In the original Tale of Four Cities post one point of discussion was: “Why on earth would you want to locate and operate a company in the outrageously expensive environs of San Francisco where none of your employees can afford to live?”
Apparently lots of people are asking that question. According to Indeed.com, “Tech workers are increasingly looking to leave Silicon Valley”, a trend “highest among people ages 31 to 40, suggesting that people are leaving to find better opportunities elsewhere or to settle down in more affordable areas where they can improve their quality of life.” One chart from the article shows the Share of outbound tech job searches from within the Bay Area among this demographic group.
Of course lots of factors are likely at work behind these numbers, and the trend could as easily reverse. The data do continue to support the thesis however that successful innovation ecosystems need to balance the needs of all stakeholder groups (including startup employees), and that these factors can get out of whack.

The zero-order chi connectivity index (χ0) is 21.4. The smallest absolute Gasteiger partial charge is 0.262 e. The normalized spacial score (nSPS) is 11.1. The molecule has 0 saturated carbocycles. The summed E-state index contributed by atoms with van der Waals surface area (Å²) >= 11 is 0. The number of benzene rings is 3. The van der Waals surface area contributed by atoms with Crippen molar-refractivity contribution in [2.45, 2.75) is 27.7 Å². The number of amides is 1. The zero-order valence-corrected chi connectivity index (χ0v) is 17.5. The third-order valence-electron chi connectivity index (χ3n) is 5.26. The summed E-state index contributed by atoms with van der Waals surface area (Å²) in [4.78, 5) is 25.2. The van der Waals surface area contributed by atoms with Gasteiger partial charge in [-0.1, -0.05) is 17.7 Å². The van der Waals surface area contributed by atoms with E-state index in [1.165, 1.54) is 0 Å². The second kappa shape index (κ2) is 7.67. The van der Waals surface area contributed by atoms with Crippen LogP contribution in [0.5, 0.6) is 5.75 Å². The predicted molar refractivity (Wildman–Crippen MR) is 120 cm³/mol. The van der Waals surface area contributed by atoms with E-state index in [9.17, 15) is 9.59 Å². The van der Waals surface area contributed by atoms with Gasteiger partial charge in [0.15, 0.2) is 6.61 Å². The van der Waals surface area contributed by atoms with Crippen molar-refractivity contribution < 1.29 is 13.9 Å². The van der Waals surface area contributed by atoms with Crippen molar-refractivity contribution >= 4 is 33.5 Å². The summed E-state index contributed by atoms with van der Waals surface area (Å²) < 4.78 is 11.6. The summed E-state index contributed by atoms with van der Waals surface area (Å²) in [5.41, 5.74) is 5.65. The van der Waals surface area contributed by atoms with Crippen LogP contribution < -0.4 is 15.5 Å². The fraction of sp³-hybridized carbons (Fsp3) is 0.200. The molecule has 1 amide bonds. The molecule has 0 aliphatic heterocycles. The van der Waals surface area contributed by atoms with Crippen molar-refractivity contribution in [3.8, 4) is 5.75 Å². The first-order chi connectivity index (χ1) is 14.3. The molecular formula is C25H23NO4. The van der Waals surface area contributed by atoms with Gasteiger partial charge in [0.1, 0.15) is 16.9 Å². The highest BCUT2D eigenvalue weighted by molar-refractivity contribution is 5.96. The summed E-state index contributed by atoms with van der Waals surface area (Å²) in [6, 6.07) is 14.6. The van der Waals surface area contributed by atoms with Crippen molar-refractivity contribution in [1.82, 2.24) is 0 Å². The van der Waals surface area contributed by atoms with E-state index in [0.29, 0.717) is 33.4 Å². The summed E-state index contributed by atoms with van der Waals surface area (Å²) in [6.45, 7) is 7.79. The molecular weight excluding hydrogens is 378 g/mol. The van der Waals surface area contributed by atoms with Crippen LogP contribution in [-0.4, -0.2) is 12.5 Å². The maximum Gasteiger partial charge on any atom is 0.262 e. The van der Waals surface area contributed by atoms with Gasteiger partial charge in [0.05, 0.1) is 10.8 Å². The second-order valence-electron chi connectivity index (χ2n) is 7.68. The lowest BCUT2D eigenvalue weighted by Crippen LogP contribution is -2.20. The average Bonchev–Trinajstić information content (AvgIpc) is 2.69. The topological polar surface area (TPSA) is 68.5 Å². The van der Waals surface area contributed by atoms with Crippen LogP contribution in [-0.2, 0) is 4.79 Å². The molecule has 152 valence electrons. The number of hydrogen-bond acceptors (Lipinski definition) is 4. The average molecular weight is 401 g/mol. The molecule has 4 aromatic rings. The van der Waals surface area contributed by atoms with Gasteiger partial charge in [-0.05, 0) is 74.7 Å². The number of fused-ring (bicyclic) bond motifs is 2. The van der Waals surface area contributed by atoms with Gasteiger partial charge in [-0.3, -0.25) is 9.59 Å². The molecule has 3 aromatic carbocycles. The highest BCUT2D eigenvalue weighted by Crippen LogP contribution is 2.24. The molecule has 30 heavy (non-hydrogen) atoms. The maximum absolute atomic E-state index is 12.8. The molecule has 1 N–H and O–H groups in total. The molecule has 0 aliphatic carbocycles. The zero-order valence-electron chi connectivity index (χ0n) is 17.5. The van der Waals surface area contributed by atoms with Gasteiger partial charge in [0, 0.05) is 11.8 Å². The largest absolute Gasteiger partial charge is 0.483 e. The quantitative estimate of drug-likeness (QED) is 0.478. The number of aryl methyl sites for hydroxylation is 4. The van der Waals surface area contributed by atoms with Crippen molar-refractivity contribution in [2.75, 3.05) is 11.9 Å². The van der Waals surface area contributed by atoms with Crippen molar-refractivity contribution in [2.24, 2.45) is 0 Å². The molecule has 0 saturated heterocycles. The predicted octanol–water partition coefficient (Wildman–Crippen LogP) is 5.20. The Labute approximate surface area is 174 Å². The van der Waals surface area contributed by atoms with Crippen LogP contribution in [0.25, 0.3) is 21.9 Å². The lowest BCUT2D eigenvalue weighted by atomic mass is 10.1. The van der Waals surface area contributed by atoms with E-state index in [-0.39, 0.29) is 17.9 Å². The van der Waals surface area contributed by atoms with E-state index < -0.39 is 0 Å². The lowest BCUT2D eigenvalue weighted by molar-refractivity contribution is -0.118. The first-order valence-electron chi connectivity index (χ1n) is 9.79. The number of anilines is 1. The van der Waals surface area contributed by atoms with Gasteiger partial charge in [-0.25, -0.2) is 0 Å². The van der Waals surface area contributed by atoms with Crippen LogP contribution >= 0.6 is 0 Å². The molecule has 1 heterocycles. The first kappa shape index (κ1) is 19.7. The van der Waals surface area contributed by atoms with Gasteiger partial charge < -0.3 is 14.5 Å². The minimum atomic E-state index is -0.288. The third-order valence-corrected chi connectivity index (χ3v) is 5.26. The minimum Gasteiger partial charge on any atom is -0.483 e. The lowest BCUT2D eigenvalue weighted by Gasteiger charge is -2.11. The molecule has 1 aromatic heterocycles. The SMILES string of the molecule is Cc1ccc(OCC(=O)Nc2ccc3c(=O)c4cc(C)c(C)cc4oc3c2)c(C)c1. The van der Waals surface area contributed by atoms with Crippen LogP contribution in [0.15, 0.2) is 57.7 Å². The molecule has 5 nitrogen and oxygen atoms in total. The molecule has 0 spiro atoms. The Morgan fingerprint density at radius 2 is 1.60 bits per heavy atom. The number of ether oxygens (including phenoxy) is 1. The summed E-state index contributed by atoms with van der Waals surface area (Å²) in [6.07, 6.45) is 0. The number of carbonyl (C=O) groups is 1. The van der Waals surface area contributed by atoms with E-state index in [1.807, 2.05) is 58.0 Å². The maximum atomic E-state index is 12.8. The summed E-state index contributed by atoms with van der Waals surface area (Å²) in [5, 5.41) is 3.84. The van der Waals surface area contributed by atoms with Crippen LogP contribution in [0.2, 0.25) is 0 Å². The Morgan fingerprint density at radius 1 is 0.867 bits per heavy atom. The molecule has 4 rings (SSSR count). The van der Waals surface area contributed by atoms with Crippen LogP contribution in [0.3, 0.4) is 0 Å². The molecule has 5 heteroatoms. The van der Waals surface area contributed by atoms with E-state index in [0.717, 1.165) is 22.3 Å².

Certainly Silicon Valley will continue to be the primary hub of global venture capital for the foreseeable future. But, writing in Forbes, Brian Solomon reported last year on the 2015 ranking of accelerator programs by researchers Yael Hochberg and Susan Cohen, which for the first time left off the archetypal accelerator, Y-Combinator. Hochberg and Cohen concluded that Y-combinator has evolved into a hands off seed fund, and is “cashing in on the name it made for itself, [by] raising a multi-billion dollar late stage fund to take advantage of their model that selects great entrepreneurs rather than mold them.” [italics added]
Innovation occurs in many many places, including Silicon Valley, but if these nascent trends continue we may wake up one day to find that Silicon Valley has become primarily an investment center rather than an innovation center.